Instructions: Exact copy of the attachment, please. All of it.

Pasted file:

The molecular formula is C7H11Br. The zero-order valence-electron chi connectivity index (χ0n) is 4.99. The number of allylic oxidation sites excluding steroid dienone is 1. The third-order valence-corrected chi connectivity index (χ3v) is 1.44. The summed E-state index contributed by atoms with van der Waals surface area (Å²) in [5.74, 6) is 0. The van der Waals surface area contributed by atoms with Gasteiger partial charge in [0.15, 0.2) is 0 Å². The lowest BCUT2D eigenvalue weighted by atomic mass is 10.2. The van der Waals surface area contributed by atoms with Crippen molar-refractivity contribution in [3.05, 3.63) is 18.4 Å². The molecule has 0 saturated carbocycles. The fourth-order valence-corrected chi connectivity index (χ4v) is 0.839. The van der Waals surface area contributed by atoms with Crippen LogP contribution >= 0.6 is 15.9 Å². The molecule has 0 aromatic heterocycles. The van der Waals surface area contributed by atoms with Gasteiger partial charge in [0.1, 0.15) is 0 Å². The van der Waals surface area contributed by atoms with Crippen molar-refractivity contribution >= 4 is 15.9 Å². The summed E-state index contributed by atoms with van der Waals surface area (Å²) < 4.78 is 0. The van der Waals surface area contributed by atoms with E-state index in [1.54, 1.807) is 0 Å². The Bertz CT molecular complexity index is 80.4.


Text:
The molecular formula is C7H11Br. The zero-order valence-electron chi connectivity index (χ0n) is 4.99. The number of allylic oxidation sites excluding steroid dienone is 1. The third-order valence-corrected chi connectivity index (χ3v) is 1.44. The summed E-state index contributed by atoms with van der Waals surface area (Å²) in [5.74, 6) is 0. The van der Waals surface area contributed by atoms with Gasteiger partial charge in [0.15, 0.2) is 0 Å². The lowest BCUT2D eigenvalue weighted by atomic mass is 10.2. The van der Waals surface area contributed by atoms with Crippen molar-refractivity contribution in [3.05, 3.63) is 18.4 Å². The molecule has 0 saturated carbocycles. The fourth-order valence-corrected chi connectivity index (χ4v) is 0.839. The van der Waals surface area contributed by atoms with Crippen LogP contribution >= 0.6 is 15.9 Å². The molecule has 0 aromatic heterocycles. The van der Waals surface area contributed by atoms with Gasteiger partial charge in [0.1, 0.15) is 0 Å². The van der Waals surface area contributed by atoms with Crippen molar-refractivity contribution >= 4 is 15.9 Å². The summed E-state index contributed by atoms with van der Waals surface area (Å²) < 4.78 is 0. The van der Waals surface area contributed by atoms with E-state index in [1.54, 1.807) is 0 Å². The Bertz CT molecular complexity index is 80.4.